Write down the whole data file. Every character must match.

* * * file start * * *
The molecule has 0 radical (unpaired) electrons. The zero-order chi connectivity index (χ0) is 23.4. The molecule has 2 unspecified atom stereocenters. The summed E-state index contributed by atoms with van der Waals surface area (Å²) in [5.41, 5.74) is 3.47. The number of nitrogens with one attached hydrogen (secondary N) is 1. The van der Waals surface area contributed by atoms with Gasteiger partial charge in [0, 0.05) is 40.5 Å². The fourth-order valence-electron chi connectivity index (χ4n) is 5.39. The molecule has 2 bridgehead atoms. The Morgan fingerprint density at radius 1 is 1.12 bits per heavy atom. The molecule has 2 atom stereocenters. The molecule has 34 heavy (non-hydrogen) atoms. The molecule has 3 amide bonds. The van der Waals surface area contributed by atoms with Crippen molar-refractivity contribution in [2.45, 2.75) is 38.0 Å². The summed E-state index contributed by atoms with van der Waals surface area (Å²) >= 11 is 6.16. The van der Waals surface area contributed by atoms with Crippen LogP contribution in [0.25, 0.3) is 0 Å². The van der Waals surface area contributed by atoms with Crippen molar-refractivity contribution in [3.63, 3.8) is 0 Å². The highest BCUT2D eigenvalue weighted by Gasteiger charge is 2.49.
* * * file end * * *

The molecule has 0 radical (unpaired) electrons. The zero-order chi connectivity index (χ0) is 23.4. The molecule has 2 unspecified atom stereocenters. The summed E-state index contributed by atoms with van der Waals surface area (Å²) in [5.41, 5.74) is 3.47. The number of nitrogens with one attached hydrogen (secondary N) is 1. The van der Waals surface area contributed by atoms with Gasteiger partial charge in [0, 0.05) is 40.5 Å². The fourth-order valence-electron chi connectivity index (χ4n) is 5.39. The molecule has 2 bridgehead atoms. The Morgan fingerprint density at radius 1 is 1.12 bits per heavy atom. The molecule has 2 atom stereocenters. The molecule has 34 heavy (non-hydrogen) atoms. The molecule has 3 amide bonds. The van der Waals surface area contributed by atoms with Crippen molar-refractivity contribution in [2.45, 2.75) is 38.0 Å². The summed E-state index contributed by atoms with van der Waals surface area (Å²) >= 11 is 6.16. The van der Waals surface area contributed by atoms with Crippen LogP contribution in [0.25, 0.3) is 0 Å². The van der Waals surface area contributed by atoms with Crippen molar-refractivity contribution in [3.63, 3.8) is 0 Å². The highest BCUT2D eigenvalue weighted by Gasteiger charge is 2.49.